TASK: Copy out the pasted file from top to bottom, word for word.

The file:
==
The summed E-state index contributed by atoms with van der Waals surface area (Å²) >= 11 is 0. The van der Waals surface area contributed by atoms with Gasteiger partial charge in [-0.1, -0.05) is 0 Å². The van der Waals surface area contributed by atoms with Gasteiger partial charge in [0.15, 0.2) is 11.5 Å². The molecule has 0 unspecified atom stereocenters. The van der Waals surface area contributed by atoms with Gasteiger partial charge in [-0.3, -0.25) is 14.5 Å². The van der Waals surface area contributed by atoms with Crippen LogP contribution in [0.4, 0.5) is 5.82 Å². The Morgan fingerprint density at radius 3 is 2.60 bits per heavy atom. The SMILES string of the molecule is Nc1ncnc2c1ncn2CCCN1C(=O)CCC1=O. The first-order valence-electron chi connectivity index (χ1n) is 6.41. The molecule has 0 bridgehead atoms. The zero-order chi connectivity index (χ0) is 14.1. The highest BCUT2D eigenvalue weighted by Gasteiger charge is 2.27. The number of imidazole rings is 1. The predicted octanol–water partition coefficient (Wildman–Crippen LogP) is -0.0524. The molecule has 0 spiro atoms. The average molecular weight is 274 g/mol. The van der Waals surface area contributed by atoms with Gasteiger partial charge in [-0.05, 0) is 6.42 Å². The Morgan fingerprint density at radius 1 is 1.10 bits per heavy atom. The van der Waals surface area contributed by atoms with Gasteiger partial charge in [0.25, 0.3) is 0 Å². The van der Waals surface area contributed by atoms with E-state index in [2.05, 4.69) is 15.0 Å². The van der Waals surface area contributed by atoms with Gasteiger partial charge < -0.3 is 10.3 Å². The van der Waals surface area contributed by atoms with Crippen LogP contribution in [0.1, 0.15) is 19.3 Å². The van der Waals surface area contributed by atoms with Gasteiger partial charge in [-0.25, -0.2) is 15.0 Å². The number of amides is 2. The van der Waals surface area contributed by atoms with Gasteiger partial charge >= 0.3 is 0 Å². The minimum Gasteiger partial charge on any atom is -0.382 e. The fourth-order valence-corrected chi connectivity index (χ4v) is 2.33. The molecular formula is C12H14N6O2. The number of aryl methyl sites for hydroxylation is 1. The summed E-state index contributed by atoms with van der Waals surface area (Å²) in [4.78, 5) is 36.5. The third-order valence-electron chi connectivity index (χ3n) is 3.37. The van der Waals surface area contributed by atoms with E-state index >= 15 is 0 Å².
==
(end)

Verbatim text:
The summed E-state index contributed by atoms with van der Waals surface area (Å²) >= 11 is 0. The van der Waals surface area contributed by atoms with Gasteiger partial charge in [-0.1, -0.05) is 0 Å². The van der Waals surface area contributed by atoms with Gasteiger partial charge in [0.15, 0.2) is 11.5 Å². The molecule has 0 unspecified atom stereocenters. The van der Waals surface area contributed by atoms with Gasteiger partial charge in [-0.3, -0.25) is 14.5 Å². The van der Waals surface area contributed by atoms with Crippen LogP contribution in [0.4, 0.5) is 5.82 Å². The Morgan fingerprint density at radius 3 is 2.60 bits per heavy atom. The SMILES string of the molecule is Nc1ncnc2c1ncn2CCCN1C(=O)CCC1=O. The first-order valence-electron chi connectivity index (χ1n) is 6.41. The molecule has 0 bridgehead atoms. The zero-order chi connectivity index (χ0) is 14.1. The highest BCUT2D eigenvalue weighted by Gasteiger charge is 2.27. The number of imidazole rings is 1. The predicted octanol–water partition coefficient (Wildman–Crippen LogP) is -0.0524. The molecule has 0 spiro atoms. The average molecular weight is 274 g/mol. The van der Waals surface area contributed by atoms with Gasteiger partial charge in [-0.05, 0) is 6.42 Å². The Morgan fingerprint density at radius 1 is 1.10 bits per heavy atom. The van der Waals surface area contributed by atoms with Gasteiger partial charge in [0.25, 0.3) is 0 Å². The van der Waals surface area contributed by atoms with E-state index in [2.05, 4.69) is 15.0 Å². The van der Waals surface area contributed by atoms with Gasteiger partial charge < -0.3 is 10.3 Å². The van der Waals surface area contributed by atoms with Crippen LogP contribution in [0.1, 0.15) is 19.3 Å². The van der Waals surface area contributed by atoms with Gasteiger partial charge in [-0.25, -0.2) is 15.0 Å². The number of amides is 2. The van der Waals surface area contributed by atoms with Gasteiger partial charge >= 0.3 is 0 Å². The minimum Gasteiger partial charge on any atom is -0.382 e. The fourth-order valence-corrected chi connectivity index (χ4v) is 2.33. The molecular formula is C12H14N6O2. The number of aryl methyl sites for hydroxylation is 1. The summed E-state index contributed by atoms with van der Waals surface area (Å²) in [4.78, 5) is 36.5. The third-order valence-electron chi connectivity index (χ3n) is 3.37. The van der Waals surface area contributed by atoms with E-state index >= 15 is 0 Å².